500 Clown class last night taught by Paul Kalina through the Actors' Gymnasium. Despite being physically active for at least two of the two and a half hours of class (as opposed to my usual two to two-and-a-half hours per week), I feel surpisingly good today, and Shannon reports feeling pretty darned good himself.
It's unlike any other improv class I've ever taken, though it started like one. The first game we played was a name game where, while standing in a circle, one person started by saying another person's name (preferably someone actually in the class). That person, without speaking, then touched the person to the left or right on the shoulder. The person who was touched said someone else's name, and that person then touched the person to his or her left or right....and so on. Easy enough, but it was the first day of class, we didn't know more than a few names (though now I know 10 of the 12!), and we were a bit nervous so mistakes were invariably made. The faster we played, the more mistakes. Each time a player made a mistake, he or she had to die a convincingly horrible death based on how s/he felt about making the mistake.
It was hilarious.
That is where any similarity to any improv class I've taken ended - about 14 minutes into the first day of class.
The next exercise....well, talk about getting you out of your head. We each had to carry and be carried by every. Other. Member. Of the class.
And you couldn't carry two people the same way, ie: piggy back.
Oh! And you couldn't gesture to indicate how you intended to carry or be carried by anyone. In fact, there was no actual speaking allowed, but you could make sounds to show how you were feeling while carrying or being carried. You had to organically, I really don't know how to explain it, allow the carrying to happen.
I thought I'd start easy by carrying the tiniest girl in class across the stage. WRONG!!! SHE ended up carrying ME confidently across on her back. I later carried her across on my hip. Feeling her lift me and make her way across the stage made me realize just how many levels of preconception I was going to be wading through, slashing and burning, during the exercise. If she could carry me, I would be able to carry people larger than me, too. When Paul was explaining the rules of the exercise, I was thinking, "No way in HELL can I carry that guy alone." Turns out there was only one guy I didn't carry across alone.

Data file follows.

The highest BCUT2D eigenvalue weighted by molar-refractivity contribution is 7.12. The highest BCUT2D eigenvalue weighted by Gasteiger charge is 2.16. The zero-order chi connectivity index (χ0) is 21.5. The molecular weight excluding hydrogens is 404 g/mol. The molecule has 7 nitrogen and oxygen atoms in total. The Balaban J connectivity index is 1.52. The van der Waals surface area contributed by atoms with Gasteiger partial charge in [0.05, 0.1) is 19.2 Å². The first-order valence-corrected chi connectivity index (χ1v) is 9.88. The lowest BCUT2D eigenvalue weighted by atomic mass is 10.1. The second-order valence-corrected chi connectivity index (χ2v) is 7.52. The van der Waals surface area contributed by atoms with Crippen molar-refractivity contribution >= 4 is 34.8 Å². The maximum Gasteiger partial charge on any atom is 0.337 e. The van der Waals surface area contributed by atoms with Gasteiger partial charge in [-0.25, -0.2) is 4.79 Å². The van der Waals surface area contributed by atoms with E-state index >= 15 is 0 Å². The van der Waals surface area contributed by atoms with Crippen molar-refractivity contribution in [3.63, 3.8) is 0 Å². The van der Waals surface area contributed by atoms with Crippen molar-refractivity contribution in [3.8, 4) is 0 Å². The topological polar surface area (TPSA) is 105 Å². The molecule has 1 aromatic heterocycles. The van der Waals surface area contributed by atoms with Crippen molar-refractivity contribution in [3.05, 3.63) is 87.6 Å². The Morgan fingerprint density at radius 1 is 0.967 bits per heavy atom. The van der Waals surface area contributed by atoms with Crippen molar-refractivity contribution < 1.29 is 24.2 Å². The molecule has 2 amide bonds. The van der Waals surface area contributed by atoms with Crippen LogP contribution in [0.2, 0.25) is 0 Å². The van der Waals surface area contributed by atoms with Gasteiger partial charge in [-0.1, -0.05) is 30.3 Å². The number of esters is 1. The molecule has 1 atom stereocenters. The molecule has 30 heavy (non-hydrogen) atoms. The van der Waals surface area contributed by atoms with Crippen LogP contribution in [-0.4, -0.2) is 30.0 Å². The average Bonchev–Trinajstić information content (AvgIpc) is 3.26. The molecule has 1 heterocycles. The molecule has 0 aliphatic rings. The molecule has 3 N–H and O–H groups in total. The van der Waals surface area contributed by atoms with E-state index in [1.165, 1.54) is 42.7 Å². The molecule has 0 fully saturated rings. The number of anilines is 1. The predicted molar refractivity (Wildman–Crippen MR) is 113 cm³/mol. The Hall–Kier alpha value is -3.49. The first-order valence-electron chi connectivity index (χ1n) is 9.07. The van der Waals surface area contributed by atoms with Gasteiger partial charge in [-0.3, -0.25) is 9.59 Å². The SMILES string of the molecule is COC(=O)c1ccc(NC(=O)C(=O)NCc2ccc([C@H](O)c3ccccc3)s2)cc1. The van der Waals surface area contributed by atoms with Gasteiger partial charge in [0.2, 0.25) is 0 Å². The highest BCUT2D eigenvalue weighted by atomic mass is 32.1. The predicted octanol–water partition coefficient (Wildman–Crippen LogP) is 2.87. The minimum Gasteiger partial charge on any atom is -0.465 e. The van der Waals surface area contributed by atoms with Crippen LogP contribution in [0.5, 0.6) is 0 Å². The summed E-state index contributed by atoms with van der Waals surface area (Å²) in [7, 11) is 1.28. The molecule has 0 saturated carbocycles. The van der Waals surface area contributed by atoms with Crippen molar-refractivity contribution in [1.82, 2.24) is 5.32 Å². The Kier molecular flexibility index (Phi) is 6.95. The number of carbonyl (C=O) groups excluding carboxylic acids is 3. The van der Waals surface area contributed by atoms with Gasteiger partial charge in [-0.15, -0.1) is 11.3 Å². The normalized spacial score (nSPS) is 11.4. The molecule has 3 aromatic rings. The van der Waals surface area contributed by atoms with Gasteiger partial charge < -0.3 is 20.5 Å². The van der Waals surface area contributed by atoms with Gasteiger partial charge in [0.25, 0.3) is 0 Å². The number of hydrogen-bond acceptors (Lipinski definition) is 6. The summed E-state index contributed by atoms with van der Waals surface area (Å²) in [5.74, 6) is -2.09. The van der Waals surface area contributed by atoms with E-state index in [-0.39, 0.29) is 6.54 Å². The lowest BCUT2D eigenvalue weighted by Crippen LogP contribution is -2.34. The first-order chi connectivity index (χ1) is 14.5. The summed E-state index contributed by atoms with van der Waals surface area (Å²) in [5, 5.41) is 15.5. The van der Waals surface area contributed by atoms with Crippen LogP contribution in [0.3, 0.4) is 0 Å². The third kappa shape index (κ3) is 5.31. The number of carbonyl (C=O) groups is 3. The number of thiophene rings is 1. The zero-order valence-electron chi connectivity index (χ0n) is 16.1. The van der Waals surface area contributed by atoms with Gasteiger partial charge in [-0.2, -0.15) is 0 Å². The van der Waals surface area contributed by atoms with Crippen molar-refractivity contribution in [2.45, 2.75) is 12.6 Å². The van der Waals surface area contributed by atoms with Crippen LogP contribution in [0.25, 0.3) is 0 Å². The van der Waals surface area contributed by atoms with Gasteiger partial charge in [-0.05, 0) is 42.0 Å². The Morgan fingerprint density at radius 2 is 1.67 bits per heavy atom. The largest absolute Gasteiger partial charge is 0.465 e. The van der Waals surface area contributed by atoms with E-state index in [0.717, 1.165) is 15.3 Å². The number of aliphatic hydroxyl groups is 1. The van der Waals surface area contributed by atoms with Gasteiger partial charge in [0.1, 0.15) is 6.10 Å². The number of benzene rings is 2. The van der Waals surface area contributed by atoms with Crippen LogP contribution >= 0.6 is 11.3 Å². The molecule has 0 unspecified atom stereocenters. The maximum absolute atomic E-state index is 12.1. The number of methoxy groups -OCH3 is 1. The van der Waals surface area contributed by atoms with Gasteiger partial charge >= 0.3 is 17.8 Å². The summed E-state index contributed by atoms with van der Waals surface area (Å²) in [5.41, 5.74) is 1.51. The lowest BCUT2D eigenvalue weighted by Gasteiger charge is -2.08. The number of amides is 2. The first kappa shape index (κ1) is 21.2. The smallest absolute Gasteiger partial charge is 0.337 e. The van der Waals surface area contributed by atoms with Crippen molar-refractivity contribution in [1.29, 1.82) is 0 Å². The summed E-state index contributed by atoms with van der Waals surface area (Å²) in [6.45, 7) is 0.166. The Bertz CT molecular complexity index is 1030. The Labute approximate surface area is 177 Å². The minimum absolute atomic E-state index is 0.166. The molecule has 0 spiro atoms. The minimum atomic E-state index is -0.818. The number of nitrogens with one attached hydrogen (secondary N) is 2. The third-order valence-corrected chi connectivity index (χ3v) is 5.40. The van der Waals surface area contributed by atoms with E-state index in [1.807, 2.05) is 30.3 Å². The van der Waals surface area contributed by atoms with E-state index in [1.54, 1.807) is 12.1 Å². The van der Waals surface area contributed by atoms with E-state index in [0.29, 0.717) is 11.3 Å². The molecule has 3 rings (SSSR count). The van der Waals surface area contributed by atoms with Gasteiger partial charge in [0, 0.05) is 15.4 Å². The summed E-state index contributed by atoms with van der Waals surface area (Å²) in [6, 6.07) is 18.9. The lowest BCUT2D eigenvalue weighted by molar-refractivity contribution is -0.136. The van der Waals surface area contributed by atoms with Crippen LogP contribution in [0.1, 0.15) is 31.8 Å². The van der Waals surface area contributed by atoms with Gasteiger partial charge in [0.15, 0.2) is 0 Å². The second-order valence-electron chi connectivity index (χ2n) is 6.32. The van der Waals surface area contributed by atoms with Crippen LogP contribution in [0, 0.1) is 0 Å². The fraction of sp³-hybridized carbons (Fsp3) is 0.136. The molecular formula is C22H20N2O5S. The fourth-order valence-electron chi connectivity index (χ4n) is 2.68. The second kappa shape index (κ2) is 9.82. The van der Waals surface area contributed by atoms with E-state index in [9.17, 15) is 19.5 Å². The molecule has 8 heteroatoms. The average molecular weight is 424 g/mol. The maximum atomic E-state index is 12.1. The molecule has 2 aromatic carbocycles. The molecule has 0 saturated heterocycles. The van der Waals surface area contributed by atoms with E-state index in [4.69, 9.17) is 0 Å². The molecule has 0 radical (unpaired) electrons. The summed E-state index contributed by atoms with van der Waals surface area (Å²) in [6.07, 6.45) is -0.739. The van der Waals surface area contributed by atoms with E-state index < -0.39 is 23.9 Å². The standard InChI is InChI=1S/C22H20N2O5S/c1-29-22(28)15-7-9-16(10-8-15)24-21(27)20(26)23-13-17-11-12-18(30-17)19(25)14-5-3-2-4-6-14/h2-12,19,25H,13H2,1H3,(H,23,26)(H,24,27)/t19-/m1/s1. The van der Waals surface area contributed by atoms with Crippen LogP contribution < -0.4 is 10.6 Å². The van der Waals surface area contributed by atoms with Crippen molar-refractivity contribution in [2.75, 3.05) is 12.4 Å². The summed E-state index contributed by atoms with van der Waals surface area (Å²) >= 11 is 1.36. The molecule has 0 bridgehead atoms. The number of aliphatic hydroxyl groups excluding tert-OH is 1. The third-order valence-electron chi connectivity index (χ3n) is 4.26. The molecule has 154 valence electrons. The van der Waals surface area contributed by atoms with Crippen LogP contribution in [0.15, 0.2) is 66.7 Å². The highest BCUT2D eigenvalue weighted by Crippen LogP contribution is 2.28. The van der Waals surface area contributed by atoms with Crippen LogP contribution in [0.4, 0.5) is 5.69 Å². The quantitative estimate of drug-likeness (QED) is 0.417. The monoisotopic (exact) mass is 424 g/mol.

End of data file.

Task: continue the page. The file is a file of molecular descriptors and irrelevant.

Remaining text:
If you saw a person struggling trying to carry someone across, you could help them carry their player. One girl was trying to carry a guy backwards on her back on all fours (he was also facing backwards, the same direction as she was). It looked like they were having a hard time getting balanced, so I faced forwards on all fours, scootched back so my feet were between her legs, he then lay back over the two of us and we slowly made our way over - her moving backwards while I moved forwards - to the other side of the stage.
Let's just say any boundary issues were pretty much eliminated within the first 15 minutes of class. It was pretty incredible how intimate (I don't really know what other word to use for it, really) we each got with eachother during this exercise. And yet nobody seemed to feel embarrassed or shy or uncomfortable. There was an immediate sense of trust. Though we were allowed to yell "BAIL!" if someone felt uncomfortable or thought they were going to fall or be dropped, this was only called once, and that was during a really precarious, oddly-executed carry, and the three of us were very close to the other side of the stage.
I was very pleased to find that Shannon really enjoyed the class and is looking forward to next week! THANK YOU SHANNON!!! for taking this class with me! I've wanted to do so for years, and it's so much more fun with you in it, beloved husband/best friend/classmate! Plus I don't have to try to explain what happened in class. Don't know if I can now!